I have recently been working my way through the classic but perennially useful course on creativity, The Artist’s Way. I first did the course in my mid-twenties, and it triggered a career switch from computer support to full-time artist. Through the years I regularly cycle through daily morning pages and weekly “artist’s dates”, the core practices, and reread sections of the book to get my creative juices flowing. My intention this time was a full immersion and I recruited five friends to go through the entire twelve-week course with me. We are halfway through and it has been an adventure for all of us.
Collages, journaling, and adventure is par for the course.
The Artist’s Way invites readers- everyone, really, to identify as artists. We are all co-creators with our experience, by nature of our big brains and opposable thumbs. We all have access to a creative power unmatched in the animal kingdom, whether or not the creative expression we enjoy takes the form traditionally recognized as a “fine art.” Each week the book tackles a different aspect of how we stifle our own creative impulses, for example self-censoring our creative efforts as unpractical, selfish, or “not good enough.”
Something I uncovered this time through the course is how much I enjoyed dress up and theater as a child. A few months back I purchased a pair of rainbow glitter pants that made me smile, to add spice to my “sweatpants o’clock” COVID lifestyle. A few weeks back when I went out to take a run, I decided to stay in my silly pants and on my way out the door, threw on my fedora as well. For so many years I have dutifully “dressed like an athlete” when I go for a run. I am far from setting any records for speed, I assure you, even in the senior age bracket, so there is not an obvious reason for wardrobe efficiency. I was tickled by my small wardrobe rebellion on my run. A week later, I again broke some fashion rules on a bike ride. In a flash of inspiration, I put a speaker in my bike basket and queued up favorite hits from ten years ago. I garnered a few extra smiles while getting my daily exercise around my neighborhood. I ratcheted up the fun a few more notches last week when I recruited a few friends to join me on a twilight musical bike ride. They also got into the spirit, with sequins, gold lame, and fairy lights lighting up their bikes. We laughed and rang our bike bells as we biked through the parks and down Main Street greeting people with “Happy New Year”, albeit a few weeks late. We discussed bringing a bigger speaker and adding more lights for our next ride. Either way, we will not use the creative genius of Circque du Soleil as an excuse not to try our hand at homegrown fun.
The inaugural ride.
It is said that in difficult times we need art more than ever. We can’t leave all the fun to the professionals. I believe these somewhat serious times call for each of us to step out of our own narrow ruts and find new avenues to share delight and connection. The cliff notes from The Artist’s Way are this: What did you love to do as a kid? What would you do if money didn’t matter and nobody was watching (to criticize you?) What fear would you have to face to disobey your inner critic? We all have a bit more time on our hands these days, though it has been quickly absorbed by watching the news or cheering ourselves up with a drink. Neither one is great self-care. What would your hands do if you turned off the inputs for a week (especially the news—how irresponsible!) and set aside a few hours a day to putter, to craft, to write, to notice, and let your inner artist play? Fear jumps in with “I feel ridiculous!” Or “What’s the point?” Instead, keep your focus on the process, giving yourself permission to dabble. The first small steps are the scariest, but they open the door for creative delight.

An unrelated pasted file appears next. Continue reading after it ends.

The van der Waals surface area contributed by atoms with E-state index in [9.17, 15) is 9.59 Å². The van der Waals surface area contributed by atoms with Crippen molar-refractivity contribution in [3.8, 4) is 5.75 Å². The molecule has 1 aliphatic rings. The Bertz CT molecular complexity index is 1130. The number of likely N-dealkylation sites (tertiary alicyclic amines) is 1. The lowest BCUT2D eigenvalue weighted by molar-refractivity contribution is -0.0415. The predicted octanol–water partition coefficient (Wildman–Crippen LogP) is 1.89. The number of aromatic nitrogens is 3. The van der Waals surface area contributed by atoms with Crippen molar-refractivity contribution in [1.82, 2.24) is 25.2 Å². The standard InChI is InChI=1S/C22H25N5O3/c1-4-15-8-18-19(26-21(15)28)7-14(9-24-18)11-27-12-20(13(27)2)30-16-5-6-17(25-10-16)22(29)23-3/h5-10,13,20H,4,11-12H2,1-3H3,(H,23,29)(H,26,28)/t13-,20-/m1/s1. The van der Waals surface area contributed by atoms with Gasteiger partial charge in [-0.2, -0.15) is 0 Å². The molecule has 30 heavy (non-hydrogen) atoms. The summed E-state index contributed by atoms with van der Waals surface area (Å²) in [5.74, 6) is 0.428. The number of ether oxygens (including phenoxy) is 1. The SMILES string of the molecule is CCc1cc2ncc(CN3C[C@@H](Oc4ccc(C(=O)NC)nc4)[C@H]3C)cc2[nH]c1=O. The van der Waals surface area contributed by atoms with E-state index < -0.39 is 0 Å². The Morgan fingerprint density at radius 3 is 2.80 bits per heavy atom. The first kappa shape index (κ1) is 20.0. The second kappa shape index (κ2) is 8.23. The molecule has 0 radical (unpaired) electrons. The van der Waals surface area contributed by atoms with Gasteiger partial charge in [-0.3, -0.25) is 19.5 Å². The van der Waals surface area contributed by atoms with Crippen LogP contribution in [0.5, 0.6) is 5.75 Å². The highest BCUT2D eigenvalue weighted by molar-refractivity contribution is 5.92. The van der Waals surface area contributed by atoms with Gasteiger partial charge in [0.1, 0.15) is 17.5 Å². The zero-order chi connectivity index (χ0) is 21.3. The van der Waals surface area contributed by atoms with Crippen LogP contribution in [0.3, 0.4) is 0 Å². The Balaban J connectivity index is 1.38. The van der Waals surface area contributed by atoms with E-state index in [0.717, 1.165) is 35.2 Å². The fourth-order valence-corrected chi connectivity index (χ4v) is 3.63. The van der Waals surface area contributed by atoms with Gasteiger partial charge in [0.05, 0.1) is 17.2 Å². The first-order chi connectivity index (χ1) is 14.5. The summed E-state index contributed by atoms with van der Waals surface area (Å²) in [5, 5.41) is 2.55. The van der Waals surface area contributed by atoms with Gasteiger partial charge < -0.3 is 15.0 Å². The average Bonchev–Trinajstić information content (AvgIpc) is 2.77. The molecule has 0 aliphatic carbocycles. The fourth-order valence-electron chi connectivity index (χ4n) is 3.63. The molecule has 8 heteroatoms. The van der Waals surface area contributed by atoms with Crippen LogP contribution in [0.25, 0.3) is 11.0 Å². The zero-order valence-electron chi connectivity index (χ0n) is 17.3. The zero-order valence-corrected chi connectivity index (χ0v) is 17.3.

Playtime for me: I painted this peony for my best friend, for her new home office, which happens to be a teeny tiny refinished attic space.
Bonus: The peony makes a beautiful zoom background for work calls.
4. List twenty things you enjoy doing. Next to each, write down the date you last let yourself do that. Make a plan for when you will do that again (or until Covid ends, approximate that.)
5. List what you would do if you had five imaginary lives. Could you be doing bits and pieces of these lives in the one you are living now? (If you listed “a monks life” as one of your imaginary lives, you are in luck! You are already approximating that now with Covid quarantine.)
Last month I was interviewed by the Mindful Fire podcast about my approach to year-end planning and goal setting. I invite you to listen to that interview here. It was the first time I have shared about the systems I use to pursue my dreams, and I was surprised by how much I enjoyed talking about them! The enthusiasm in my voice is hard to miss. 😇
I have five new episodes of my podcast If These Walls Could Talk coming down the pike so be sure to subscribe to the podcast so they will show up in your favorite podcast feed.